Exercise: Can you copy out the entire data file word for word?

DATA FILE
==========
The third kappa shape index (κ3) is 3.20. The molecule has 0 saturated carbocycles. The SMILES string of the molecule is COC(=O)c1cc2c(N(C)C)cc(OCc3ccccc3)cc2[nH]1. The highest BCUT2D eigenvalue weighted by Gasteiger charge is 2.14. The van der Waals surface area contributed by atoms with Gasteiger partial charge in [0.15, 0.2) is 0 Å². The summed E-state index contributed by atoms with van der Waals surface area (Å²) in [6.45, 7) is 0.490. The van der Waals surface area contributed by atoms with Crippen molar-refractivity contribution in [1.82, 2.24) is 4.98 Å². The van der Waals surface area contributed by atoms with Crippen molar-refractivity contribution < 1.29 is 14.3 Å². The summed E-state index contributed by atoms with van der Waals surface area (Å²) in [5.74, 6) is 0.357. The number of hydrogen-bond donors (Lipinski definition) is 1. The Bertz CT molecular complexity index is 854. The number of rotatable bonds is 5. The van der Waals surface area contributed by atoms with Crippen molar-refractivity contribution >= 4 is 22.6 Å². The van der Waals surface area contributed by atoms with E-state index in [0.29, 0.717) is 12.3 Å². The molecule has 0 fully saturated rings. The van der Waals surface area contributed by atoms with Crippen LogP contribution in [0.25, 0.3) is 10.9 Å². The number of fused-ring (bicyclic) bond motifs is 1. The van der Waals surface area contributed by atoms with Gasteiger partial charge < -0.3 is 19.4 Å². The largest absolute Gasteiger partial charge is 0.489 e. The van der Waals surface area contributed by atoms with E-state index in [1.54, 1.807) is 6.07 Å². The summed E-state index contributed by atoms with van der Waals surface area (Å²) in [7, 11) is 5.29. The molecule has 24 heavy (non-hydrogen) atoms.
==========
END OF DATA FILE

The third kappa shape index (κ3) is 3.20. The molecule has 0 saturated carbocycles. The SMILES string of the molecule is COC(=O)c1cc2c(N(C)C)cc(OCc3ccccc3)cc2[nH]1. The highest BCUT2D eigenvalue weighted by Gasteiger charge is 2.14. The van der Waals surface area contributed by atoms with Gasteiger partial charge in [0.15, 0.2) is 0 Å². The summed E-state index contributed by atoms with van der Waals surface area (Å²) in [6.45, 7) is 0.490. The van der Waals surface area contributed by atoms with Crippen molar-refractivity contribution in [1.82, 2.24) is 4.98 Å². The van der Waals surface area contributed by atoms with Crippen molar-refractivity contribution < 1.29 is 14.3 Å². The summed E-state index contributed by atoms with van der Waals surface area (Å²) in [5.74, 6) is 0.357. The number of hydrogen-bond donors (Lipinski definition) is 1. The Bertz CT molecular complexity index is 854. The number of rotatable bonds is 5. The van der Waals surface area contributed by atoms with Crippen molar-refractivity contribution >= 4 is 22.6 Å². The van der Waals surface area contributed by atoms with E-state index in [0.29, 0.717) is 12.3 Å². The molecule has 0 fully saturated rings. The van der Waals surface area contributed by atoms with Crippen LogP contribution in [0.25, 0.3) is 10.9 Å². The number of fused-ring (bicyclic) bond motifs is 1. The van der Waals surface area contributed by atoms with Gasteiger partial charge < -0.3 is 19.4 Å². The largest absolute Gasteiger partial charge is 0.489 e. The van der Waals surface area contributed by atoms with E-state index in [1.54, 1.807) is 6.07 Å². The summed E-state index contributed by atoms with van der Waals surface area (Å²) in [7, 11) is 5.29. The molecule has 24 heavy (non-hydrogen) atoms.